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New Form of The Drake Equation Asserts That We Are Not Alone in The Universe

by onMay 10, 2016
 

One of the worlds biggest questions may have just been answered…kind of. Intelligent life hasn’t actually been discovered, but a new adaptation to the world famous ‘Drake Equation’ now asserts that it is inevitable.

After many thousands of years of thinking that our planet and the human race were all that existed, we eventually discovered that we were wrong. Once we learned that there are billions of stars, galaxies and solar systems like our own, we began to wonder if we are actually alone in our existence as intelligent beings.

Created in 1961 by astronomer Frank Drake, the ‘Drake Equation‘ is the original method that sought to mathematically understand the probability of humanity being alone in the universe. Using a number of different terms such as ne (the number of planets, per solar system, with an environment suitable for life) to estimate the number of technological civilizations in our galaxy. The problem is that some of the terms used were just a bit too uncertain.

“We’ve known for a long time approximately how many stars exist. We didn’t know how many of those stars had planets that could potentially harbor life, how often life might evolve and lead to intelligent beings, and how long any civilizations might last before becoming extinct.” – Adam Frank, astronomy and physics professor at the University of Rochester

A New Form of Drakes Equation Asserts That We Are Not Alone

Original Drakes Equation: Top – New Equation Form: Bottom

So what’s the best way to prove that intelligent life exists with math? Well it’s still Drake’s Equation, it just needs to be altered a bit and a more planets with the potential to sustain life need to be discovered…and that’s exactly what has been done.

With NASA’s Kepler Space Telescope constantly on the prowl and discovering potentially habitable planets by tracking their transit of stars, astronomers have come to the conclusion that approximately one in every five stars (1/5) possess planets within their habitable zone. Now it’s just about fixing the equation to deal with the other terms that are a bit broad…such as the probability that advanced life will form.

To do this, Adam Frank and Woodruff Sullivan of the University of Washington, simply altered the math. They eliminated the need for the probability of advanced life forming by calculating the odds against humankind being the only advanced civilization in the universe. They eliminated the need to know the longevity of a civilization by formulating the cosmic archaeological question: how often does intelligent life evolve throughout cosmic history?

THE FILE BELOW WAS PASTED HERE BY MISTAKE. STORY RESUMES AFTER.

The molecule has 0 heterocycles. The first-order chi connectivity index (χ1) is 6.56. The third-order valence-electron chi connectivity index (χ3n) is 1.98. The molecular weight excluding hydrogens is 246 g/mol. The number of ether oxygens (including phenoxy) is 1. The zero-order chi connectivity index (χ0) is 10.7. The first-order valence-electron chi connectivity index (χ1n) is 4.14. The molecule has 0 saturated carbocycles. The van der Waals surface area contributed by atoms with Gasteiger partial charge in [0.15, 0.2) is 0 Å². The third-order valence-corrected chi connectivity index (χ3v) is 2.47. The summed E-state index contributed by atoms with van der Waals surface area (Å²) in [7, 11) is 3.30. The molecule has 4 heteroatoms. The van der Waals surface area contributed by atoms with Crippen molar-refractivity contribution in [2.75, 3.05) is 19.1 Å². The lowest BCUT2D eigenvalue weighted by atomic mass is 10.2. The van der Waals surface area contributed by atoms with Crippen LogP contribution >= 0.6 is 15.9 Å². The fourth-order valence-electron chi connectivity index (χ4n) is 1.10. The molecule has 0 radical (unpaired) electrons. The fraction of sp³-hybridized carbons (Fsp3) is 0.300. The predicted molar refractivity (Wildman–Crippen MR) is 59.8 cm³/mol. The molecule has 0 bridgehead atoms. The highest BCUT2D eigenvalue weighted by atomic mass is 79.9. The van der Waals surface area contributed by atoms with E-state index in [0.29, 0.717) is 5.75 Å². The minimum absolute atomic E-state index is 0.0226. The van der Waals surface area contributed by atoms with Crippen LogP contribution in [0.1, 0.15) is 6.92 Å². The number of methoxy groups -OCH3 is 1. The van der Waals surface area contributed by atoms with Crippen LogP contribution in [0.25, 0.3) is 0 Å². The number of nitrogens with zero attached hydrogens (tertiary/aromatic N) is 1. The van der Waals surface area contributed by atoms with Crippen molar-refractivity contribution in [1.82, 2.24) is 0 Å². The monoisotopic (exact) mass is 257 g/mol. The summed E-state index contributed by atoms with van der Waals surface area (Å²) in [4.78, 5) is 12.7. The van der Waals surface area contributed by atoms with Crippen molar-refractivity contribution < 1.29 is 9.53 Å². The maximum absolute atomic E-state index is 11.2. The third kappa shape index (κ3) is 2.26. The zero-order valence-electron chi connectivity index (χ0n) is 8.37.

Calling their new equation the “Archaeological form” of the Drake equation, it now looks a bit simpler, like this:

Nast x fbt.

Nast, the number of habitable planets, is defined as Nast = N* x fp x np, where N* is the total number of stars, fp is the fraction that form planets, and np is the average of those planets circling in the habitable zones of their parent stars. The second term of the Archaeological form equation, fbt, is defined as the likelihood of an advanced technological civilization arising on one of these habitable planets.

The results suggest that humankind is only likely to be unique if the odds of another civilization developing on a habitable world are less than one in 1022. That’s 100,000,000,000,000,000,000,000 in case you were wondering…which is, to say the least, a bit improbable. If you took 1022 habitable planets…the chances are that more than 1 of them will have life. Frank puts it very nicely as well:

“To me, this implies that other intelligent, technology producing species very likely have evolved before us. Think of it this way: before our result you’d be considered a pessimist if you imagined the probability of evolving a civilization on a habitable planet were, say, one in a trillion. But even that guess, one chance in a trillion, implies that what has happened here on Earth with humanity has in fact happened about 10 billion other times over cosmic history!” – Adam Frank

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